EZRA AND NEHEMIAH, BOOKS OF. The two canonical books entitled Ezra and Nehemiah in our English Bibles correspond to the 1 and 2 Esdras of the Vulgate, to the 2 Esdras and Nehemiah of the LXX., and to the Ezra and Nehemiah of the Massoretic text. Though for many centuries they have thus been treated as separate compositions, we have abundant evidence that they were anciently regarded as forming but one book. Thus, Origen (Euseb., H. E., vi. 25), expressly enumerating the twenty-two books of the old covenant as acknowledged by the Jews and accepted by the Christian church, gives as one of them ''Eo"8pas xpoJTOS Kai Seirrepos iv iv\ 'E£pa. Melito of Sardis (Euseb., H. E., iv. 26) in like manner mentions the book of Esdras only. So also the Talmud (in Baba baihra, 14, 2), nor can it be supposed that Josephus in his enumeration (C. Ap. i. 8) reckoned Nehemiah as apart from Ezra. Some of the oldest copies of the LXX. make no division between 2 Esdras and Nehemiah; and that the Massoretes themselves recognized no real separation is shown by their epicrisis on Nehemiah.
If the external evidence for the unity of the book of Ezra-Nehemiah is strong, the internal evidence is decisive. As the result of long-continued careful examination, modern criticism, with practical unanimity (Havernick and Keil are hardly exceptions), has reached the conclusion that Ezra and Nehemiah, so far from being separate compositions, together constitute but a section of a larger historical work, the origin, authorship, and plan of which have already been discussed in the article CHRONICLES, to which the reader is referred. Comparatively little remains to be said here on the special questions that arise in connexion with the Ezra-Nehemiah portion of the work.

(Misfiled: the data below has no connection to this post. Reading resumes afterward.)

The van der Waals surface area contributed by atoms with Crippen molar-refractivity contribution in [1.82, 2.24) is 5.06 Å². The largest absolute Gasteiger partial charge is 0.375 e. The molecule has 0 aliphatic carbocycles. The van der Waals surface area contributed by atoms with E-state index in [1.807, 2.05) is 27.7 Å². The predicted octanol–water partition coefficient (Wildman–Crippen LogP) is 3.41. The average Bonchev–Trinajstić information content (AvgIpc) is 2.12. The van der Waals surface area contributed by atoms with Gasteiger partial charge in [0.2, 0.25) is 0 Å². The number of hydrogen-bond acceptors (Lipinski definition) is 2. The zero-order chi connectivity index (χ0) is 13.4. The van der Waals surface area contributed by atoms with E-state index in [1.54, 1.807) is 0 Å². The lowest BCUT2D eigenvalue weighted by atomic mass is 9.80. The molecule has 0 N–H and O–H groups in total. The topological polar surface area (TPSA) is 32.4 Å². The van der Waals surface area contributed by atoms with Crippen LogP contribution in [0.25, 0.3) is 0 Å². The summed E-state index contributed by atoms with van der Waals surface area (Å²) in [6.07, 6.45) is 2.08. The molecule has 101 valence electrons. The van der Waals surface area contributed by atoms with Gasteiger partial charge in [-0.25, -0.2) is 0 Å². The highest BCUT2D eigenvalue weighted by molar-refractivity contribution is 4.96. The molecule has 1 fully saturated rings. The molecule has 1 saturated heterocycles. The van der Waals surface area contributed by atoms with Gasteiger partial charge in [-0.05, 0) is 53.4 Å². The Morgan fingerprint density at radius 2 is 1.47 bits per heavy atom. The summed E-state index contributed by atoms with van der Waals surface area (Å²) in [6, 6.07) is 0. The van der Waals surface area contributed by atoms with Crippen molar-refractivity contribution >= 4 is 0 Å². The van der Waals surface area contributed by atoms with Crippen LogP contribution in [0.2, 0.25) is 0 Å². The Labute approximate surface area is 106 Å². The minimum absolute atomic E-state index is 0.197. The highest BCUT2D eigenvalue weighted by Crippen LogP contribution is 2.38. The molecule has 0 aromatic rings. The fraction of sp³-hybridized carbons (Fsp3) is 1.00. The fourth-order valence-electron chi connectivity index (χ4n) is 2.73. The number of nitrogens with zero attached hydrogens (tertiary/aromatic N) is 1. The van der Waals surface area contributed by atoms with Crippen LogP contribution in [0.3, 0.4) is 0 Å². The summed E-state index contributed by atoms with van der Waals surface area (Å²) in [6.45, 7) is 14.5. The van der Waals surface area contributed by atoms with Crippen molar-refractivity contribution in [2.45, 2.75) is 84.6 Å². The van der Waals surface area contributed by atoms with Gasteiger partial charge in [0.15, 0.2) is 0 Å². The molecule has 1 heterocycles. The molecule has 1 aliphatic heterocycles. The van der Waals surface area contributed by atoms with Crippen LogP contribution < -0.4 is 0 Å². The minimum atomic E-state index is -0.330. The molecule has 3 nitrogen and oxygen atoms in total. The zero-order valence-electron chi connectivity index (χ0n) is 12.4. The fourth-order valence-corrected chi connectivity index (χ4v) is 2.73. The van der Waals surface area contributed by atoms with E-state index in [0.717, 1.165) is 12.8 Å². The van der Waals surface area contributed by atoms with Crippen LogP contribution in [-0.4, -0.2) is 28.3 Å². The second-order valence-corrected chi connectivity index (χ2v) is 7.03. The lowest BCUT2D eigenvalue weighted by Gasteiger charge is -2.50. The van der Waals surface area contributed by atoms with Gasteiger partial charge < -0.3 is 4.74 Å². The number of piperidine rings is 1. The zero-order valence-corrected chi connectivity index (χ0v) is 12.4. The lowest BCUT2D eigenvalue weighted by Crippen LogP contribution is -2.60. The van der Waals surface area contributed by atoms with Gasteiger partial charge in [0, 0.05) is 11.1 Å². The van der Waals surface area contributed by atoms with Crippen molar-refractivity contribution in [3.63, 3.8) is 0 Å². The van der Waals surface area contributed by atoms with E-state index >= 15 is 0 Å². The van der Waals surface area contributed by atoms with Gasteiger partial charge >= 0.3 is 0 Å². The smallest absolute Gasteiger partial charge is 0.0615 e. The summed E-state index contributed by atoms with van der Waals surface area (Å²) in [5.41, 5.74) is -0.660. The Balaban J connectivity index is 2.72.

Contents.-Resuming the abruptly broken off narrative of Chronicles, the first six chapters of Ezra relate how, in the first year of Cyrus king of Persia (537-6), Zerubbabel (called Sheshbazzar in chap, i.), along with Joshua and some 50,000 others who are enumerated accord-ing to their families, returned to Jerusalem, set up the altar of burnt-offering there, and in face of many difficulties and discouragements succeeded in rebuilding the temple, which was finally dedicated in the sixth year of Darius Hystaspis (516). An interval of fifty-eight years is then passed over in silence. The next chapters (Ezra vii.-x.) tell of Ezra's mission to Jerusalem in 458, and the dissolution of the heathen marriages there the one result of a period of eight months' activity. Another blank of thirteen years occurs in the history. Then we read (Neh. i. 1-vii. 73a) of Nehemiah's expedition to Jerusalem, of the difficulties he encountered on his arrival there (445-4), and how, notwithstanding all the opposition of the Samaritans, the building of the walls was successfully completed in fifty-two days. The list of those who had returned under Zerubbabel is given as in Ezra, chap. ii. The narrative then goes on to relate (Neh. vii. 736-x. 39) how in the same year the law of Moses was anew promulgated by Ezra, being solemnly read by him in the presence of a national assembly ; how the feast of the tabernacles was then observed with a strictness that had been unknown since the days of Joshua the son of Nun ; and how a written covenant was drawn up and signed by which the people pledged themselves to observe the whole law. After some genealogies and other lists have been given (Neh. xi.-xii. 26), we next have an account of the ceremonial which took place at the dedication of the walls (440); also further particulars of arrangements for due support of the temple-worship, and of steps taken for the exclusion of aliens from the congregation of Israel. Finally, after an interval of not less than twelve years, we read of a second visit of Nehemiah to Jerusalem (probably in 432). This visit was the occasion of renewed efforts to-wards religious and social reformation. Special mention is made of a collision withEliashib the high-priest, and also with Joiada his son, which resulted in the expulsion of the latter.